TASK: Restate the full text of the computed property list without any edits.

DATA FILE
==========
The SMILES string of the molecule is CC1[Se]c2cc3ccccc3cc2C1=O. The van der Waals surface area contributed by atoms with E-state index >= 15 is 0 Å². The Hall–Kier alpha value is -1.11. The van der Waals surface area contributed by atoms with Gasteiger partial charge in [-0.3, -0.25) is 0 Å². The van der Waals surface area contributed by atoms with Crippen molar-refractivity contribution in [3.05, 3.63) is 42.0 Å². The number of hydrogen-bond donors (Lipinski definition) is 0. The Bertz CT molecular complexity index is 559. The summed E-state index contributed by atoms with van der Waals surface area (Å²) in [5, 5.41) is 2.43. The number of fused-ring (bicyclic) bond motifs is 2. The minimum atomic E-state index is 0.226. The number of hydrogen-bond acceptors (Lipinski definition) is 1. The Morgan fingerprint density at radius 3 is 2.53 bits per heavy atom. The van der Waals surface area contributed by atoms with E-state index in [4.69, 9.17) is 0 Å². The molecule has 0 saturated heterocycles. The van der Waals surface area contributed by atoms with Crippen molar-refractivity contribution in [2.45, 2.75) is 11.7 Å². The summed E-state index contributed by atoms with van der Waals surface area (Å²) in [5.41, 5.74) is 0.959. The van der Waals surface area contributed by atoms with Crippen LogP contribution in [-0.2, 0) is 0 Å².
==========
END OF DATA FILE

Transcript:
The SMILES string of the molecule is CC1[Se]c2cc3ccccc3cc2C1=O. The van der Waals surface area contributed by atoms with E-state index >= 15 is 0 Å². The Hall–Kier alpha value is -1.11. The van der Waals surface area contributed by atoms with Gasteiger partial charge in [-0.3, -0.25) is 0 Å². The van der Waals surface area contributed by atoms with Crippen molar-refractivity contribution in [3.05, 3.63) is 42.0 Å². The number of hydrogen-bond donors (Lipinski definition) is 0. The Bertz CT molecular complexity index is 559. The summed E-state index contributed by atoms with van der Waals surface area (Å²) in [5, 5.41) is 2.43. The number of fused-ring (bicyclic) bond motifs is 2. The minimum atomic E-state index is 0.226. The number of hydrogen-bond acceptors (Lipinski definition) is 1. The Morgan fingerprint density at radius 3 is 2.53 bits per heavy atom. The van der Waals surface area contributed by atoms with E-state index in [4.69, 9.17) is 0 Å². The molecule has 0 saturated heterocycles. The van der Waals surface area contributed by atoms with Crippen molar-refractivity contribution in [2.45, 2.75) is 11.7 Å². The summed E-state index contributed by atoms with van der Waals surface area (Å²) in [5.41, 5.74) is 0.959. The van der Waals surface area contributed by atoms with Crippen LogP contribution in [-0.2, 0) is 0 Å².